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Color accuracy

The Canon 60D delivers RAW files with a good color rendition (average Delta E 94 = 4,2). Saturation lies between 105 and 107%. Color accuracy depends on the camera calibration profile (neutral, Adobe standard, faithful) you choose in Lightroom. The color accuracy of jpg files also depends on the profile you choose on the camera (Neutral, Faithful, standard, etc.), but is always less accurate than the color accuracy of a RAW file. Depending on the ISO setting, the JPG files (standard) show an average color error (Delta E94) between 6 and 11, which equals the performance of the Canon EOS 5D MK2.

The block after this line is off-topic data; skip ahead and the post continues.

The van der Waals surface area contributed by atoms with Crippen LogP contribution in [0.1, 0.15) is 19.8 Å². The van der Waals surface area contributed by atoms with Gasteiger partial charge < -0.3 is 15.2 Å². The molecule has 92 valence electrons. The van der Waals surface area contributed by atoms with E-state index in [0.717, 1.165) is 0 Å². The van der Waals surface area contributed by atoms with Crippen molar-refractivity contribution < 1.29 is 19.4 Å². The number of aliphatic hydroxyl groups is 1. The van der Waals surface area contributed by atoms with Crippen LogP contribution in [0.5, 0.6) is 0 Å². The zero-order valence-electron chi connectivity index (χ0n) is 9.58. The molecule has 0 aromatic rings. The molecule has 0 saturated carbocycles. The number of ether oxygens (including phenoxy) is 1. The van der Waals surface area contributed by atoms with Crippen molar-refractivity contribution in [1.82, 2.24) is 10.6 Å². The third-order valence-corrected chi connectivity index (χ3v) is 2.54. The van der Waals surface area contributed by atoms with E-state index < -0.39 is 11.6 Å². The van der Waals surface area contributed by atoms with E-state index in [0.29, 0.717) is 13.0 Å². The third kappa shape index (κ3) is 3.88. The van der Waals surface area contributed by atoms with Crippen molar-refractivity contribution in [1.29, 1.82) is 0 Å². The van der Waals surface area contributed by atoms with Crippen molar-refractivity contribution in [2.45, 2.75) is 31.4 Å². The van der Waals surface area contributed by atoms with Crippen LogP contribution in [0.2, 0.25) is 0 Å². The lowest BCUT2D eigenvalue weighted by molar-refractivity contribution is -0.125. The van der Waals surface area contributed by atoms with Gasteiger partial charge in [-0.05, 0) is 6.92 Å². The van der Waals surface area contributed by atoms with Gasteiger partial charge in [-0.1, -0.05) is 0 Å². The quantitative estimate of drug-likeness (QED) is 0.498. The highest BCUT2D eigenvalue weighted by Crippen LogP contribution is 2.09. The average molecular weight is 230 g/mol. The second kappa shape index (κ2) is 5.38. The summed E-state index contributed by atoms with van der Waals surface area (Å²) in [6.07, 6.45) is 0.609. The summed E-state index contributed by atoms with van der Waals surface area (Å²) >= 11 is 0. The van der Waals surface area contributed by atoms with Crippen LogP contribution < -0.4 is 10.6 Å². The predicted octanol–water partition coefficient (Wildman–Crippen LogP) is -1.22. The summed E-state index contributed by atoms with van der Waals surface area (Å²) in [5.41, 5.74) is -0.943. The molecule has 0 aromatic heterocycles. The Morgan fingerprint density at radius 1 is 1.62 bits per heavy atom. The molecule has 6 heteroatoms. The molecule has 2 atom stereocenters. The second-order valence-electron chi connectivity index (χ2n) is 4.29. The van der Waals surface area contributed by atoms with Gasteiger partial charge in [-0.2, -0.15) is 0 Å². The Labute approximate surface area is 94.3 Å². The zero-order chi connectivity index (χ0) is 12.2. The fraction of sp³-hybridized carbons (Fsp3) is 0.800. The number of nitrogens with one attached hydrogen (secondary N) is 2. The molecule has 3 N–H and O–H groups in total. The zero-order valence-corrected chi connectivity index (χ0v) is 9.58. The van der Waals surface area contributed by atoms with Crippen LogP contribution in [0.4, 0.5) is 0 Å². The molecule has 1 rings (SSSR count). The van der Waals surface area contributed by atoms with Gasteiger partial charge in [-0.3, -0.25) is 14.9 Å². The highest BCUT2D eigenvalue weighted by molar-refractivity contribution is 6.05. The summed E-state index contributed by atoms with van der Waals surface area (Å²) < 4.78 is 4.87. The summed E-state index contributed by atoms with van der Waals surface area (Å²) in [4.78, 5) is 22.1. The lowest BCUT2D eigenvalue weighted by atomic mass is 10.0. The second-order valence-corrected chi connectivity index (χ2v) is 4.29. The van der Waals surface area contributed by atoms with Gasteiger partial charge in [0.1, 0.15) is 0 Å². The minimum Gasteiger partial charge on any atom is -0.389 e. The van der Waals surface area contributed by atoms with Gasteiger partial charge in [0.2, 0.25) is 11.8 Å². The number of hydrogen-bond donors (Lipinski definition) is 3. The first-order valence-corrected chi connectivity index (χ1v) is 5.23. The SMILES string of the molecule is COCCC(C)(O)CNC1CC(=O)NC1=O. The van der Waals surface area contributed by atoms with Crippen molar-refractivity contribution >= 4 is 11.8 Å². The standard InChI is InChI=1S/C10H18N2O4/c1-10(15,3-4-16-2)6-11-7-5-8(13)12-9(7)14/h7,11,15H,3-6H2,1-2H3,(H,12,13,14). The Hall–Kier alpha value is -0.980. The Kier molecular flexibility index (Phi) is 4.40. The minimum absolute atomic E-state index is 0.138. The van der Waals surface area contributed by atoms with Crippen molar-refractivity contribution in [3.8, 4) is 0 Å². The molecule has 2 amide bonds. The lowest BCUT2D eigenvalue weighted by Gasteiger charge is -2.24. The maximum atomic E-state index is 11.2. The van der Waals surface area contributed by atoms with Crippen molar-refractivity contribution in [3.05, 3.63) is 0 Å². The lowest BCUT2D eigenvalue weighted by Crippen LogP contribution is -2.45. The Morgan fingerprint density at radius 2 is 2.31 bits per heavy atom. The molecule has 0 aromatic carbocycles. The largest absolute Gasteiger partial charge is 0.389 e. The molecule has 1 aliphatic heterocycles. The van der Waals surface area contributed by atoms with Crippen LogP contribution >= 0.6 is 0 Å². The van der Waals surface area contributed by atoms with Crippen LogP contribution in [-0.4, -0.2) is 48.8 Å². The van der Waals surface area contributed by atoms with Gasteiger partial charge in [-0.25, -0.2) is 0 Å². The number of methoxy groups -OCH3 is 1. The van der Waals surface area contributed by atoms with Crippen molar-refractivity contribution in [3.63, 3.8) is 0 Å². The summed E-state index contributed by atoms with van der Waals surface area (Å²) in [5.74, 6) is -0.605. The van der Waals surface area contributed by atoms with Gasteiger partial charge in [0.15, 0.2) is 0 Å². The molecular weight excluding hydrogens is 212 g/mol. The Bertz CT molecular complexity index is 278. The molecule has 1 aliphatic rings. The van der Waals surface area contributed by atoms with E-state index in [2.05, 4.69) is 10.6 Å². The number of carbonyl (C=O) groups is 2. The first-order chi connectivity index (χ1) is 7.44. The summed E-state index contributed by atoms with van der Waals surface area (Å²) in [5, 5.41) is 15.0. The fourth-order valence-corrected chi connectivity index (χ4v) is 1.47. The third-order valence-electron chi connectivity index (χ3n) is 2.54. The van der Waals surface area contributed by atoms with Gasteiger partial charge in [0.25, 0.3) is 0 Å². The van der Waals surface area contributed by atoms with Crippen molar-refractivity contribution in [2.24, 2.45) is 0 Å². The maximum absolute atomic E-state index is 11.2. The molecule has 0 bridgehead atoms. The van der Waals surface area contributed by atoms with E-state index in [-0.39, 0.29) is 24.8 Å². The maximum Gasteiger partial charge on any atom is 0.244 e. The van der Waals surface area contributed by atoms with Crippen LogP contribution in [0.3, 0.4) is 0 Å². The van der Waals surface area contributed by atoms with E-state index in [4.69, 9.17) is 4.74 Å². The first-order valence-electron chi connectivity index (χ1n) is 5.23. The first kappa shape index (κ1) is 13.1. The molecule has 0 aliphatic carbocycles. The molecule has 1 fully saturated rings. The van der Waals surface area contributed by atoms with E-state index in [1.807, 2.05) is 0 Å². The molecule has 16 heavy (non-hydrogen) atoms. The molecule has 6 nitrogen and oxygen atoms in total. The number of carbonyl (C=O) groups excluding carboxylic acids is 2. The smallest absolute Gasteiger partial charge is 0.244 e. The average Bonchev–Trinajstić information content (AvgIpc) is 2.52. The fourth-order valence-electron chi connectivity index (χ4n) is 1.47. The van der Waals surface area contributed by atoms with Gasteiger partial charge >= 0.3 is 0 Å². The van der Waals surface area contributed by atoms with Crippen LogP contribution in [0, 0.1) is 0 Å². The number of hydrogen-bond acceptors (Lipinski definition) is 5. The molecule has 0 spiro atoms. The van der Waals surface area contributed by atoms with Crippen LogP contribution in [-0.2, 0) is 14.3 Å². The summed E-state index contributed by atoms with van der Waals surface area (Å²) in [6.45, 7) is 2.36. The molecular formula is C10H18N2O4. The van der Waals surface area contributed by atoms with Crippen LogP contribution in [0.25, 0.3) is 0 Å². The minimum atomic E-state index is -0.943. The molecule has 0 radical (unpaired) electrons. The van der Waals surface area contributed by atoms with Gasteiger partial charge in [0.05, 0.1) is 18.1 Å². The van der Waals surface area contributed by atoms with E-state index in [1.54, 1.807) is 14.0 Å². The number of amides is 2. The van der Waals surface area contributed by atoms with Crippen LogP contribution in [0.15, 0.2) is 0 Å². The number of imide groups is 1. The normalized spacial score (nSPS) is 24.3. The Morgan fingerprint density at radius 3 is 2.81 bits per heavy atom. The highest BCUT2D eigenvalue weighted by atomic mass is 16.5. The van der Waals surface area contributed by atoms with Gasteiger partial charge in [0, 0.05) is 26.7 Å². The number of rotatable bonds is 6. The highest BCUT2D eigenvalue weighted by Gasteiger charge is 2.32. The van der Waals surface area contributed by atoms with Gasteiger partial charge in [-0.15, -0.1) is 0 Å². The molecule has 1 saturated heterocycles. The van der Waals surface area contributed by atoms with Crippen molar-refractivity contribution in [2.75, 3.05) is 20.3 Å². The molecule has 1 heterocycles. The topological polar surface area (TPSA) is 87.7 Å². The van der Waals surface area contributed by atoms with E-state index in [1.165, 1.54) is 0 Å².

All of our images shot in tungsten light were too red and too much saturated. In artificial lightning, auto white balance of the Canon 60D is not good enough.jpg (average Delta E94 = 12,8 for jpg and 11,4 for RAW @ tungsten light). See our Canon 60D test report for  further details.

 

Built in flash

The Canon 60D has a built-in flash. Using this flash in combination with a Canon 17-85 mm lens, shows sigificant vignetting at 17 mm, which is enlargened by the range of the flashlight.

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Autofocus speed

The shutter lag of the Canon 60D is very short (0.1 sec). The autofocus speed of the Canon 60D is good, but does depend on the lens you use.

Autofocus accuracy

The autofocus of the Canon 60D is accuratem using the Canon 100 mm Macro lens. On average AF attempts achieved 98 % of the the optimum resolution. Such a difference is too small to notice with the naked eye. Even if you could view them side by side. That's an even better score than that of the Canon 5D MK2.